Member Since: 11/22/2005
Posts: 263
Thanks Bolo for the advice. At the moment, the pain is not constant or excruciating, but I can feel it with certain motions. For example, I can feel it in the centre of my back when I arch backwards and on the sides if I side bend to the left or right (more pain on the right). If I lie on my back, straighten, say my right leg and move it across to my left side, then that stretch on my side can be a little painful. I think I'm going to add more walking into my routine. I think the misconception I had was that since I trained martial arts a few times a week, it was a substitute for walking. I'll start walking around the area where I work every lunch time. I'll also see if the physio is effective in fixing the problem, but I also want to be able to prevent it as well.
3/28/07 11:59 AM
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Bolo
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Edited: 28-Mar-07
Member Since: 01/01/2001
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SnoopBJJ, The problem with physio's and most other forms of therapy is that they are "site specific" when it comes to attempting to treat your problems. The body works as a unit and therefore must be treated as a unit. Some people will tell you that they "fixed" their back problem by doing certain back exercises or stretches. They may not feel pain in their back anymore, but they tend to leave out information on the numerous other pains they have in their body. For example, you may try to strengthen your back, but you may be making your problem worse. However, your body compensates by going into knee flexion to easy the pressure off your back. You may feel that you have less tension in your back, however, you then wonder why you knees bother you and you have such poor hamstring flexibility.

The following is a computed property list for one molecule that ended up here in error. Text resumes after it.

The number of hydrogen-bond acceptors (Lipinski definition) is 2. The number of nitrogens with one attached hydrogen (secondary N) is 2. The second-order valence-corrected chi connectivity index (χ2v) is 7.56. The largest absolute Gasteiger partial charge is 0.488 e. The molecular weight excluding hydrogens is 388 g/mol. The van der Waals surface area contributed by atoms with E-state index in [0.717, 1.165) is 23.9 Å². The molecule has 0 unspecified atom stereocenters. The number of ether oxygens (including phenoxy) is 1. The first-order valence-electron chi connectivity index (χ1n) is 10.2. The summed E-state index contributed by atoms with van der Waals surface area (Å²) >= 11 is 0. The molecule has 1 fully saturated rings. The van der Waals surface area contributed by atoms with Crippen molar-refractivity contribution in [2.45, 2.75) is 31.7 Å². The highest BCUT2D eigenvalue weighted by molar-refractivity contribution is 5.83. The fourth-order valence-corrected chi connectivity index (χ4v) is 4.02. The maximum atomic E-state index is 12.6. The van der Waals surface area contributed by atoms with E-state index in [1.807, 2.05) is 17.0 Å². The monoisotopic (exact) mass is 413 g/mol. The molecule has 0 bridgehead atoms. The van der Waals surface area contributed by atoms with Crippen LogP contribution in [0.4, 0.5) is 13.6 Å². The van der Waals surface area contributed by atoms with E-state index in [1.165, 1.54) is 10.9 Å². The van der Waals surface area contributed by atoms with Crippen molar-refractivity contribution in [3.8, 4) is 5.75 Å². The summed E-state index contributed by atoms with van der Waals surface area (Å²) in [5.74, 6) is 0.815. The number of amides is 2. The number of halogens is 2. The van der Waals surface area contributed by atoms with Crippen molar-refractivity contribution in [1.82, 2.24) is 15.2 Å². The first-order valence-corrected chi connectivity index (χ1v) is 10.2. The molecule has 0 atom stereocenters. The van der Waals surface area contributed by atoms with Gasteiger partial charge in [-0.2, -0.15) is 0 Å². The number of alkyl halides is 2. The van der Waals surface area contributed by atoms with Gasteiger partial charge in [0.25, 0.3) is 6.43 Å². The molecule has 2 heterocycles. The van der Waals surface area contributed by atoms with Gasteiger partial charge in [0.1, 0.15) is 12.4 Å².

3/28/07 10:16 PM
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nowaydo
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Edited: 28-Mar-07
Member Since: 01/01/2001
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Correct, Bolo! I tell my yoga students that if they go to their doctors with a back problem and the doctor doesn't examine their hips, knees or feet...then consider finding another doctor.
3/29/07 2:22 AM
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Bolo
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Edited: 29-Mar-07 03:13 AM
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I have never experienced or heard of a doctor or physical therapist who looked at the entire body in detail and knew what to do with that information when it comes to the physical problems we are talking about. Many people who come to me will show me what some physio, physical therapist, or doctor told them to do I have to tell them to stop doing it. I show them what is going on with their body, then logically explain how the things they are told to do really doesn't help, and will often make them worse.
3/30/07 12:30 PM
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Bolo
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Edited: 30-Mar-07 03:42 PM